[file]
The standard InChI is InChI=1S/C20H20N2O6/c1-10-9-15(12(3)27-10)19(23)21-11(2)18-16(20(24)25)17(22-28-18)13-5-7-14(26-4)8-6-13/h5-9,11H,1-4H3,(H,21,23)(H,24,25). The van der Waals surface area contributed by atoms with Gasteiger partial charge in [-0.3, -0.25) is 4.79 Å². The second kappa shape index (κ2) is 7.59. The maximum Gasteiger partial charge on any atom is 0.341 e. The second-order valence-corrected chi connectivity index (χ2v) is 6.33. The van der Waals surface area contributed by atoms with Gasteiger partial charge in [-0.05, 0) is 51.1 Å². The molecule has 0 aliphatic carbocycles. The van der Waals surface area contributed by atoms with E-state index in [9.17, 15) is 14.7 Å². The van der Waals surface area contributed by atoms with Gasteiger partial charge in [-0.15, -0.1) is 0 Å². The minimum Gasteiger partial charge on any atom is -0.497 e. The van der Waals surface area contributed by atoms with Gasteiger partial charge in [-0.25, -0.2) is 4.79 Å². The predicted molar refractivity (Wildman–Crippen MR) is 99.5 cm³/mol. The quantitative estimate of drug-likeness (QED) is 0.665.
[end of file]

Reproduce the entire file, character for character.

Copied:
The standard InChI is InChI=1S/C20H20N2O6/c1-10-9-15(12(3)27-10)19(23)21-11(2)18-16(20(24)25)17(22-28-18)13-5-7-14(26-4)8-6-13/h5-9,11H,1-4H3,(H,21,23)(H,24,25). The van der Waals surface area contributed by atoms with Gasteiger partial charge in [-0.3, -0.25) is 4.79 Å². The second kappa shape index (κ2) is 7.59. The maximum Gasteiger partial charge on any atom is 0.341 e. The second-order valence-corrected chi connectivity index (χ2v) is 6.33. The van der Waals surface area contributed by atoms with Gasteiger partial charge in [-0.05, 0) is 51.1 Å². The molecule has 0 aliphatic carbocycles. The van der Waals surface area contributed by atoms with E-state index in [9.17, 15) is 14.7 Å². The van der Waals surface area contributed by atoms with Gasteiger partial charge in [-0.15, -0.1) is 0 Å². The minimum Gasteiger partial charge on any atom is -0.497 e. The van der Waals surface area contributed by atoms with Gasteiger partial charge in [-0.25, -0.2) is 4.79 Å². The predicted molar refractivity (Wildman–Crippen MR) is 99.5 cm³/mol. The quantitative estimate of drug-likeness (QED) is 0.665.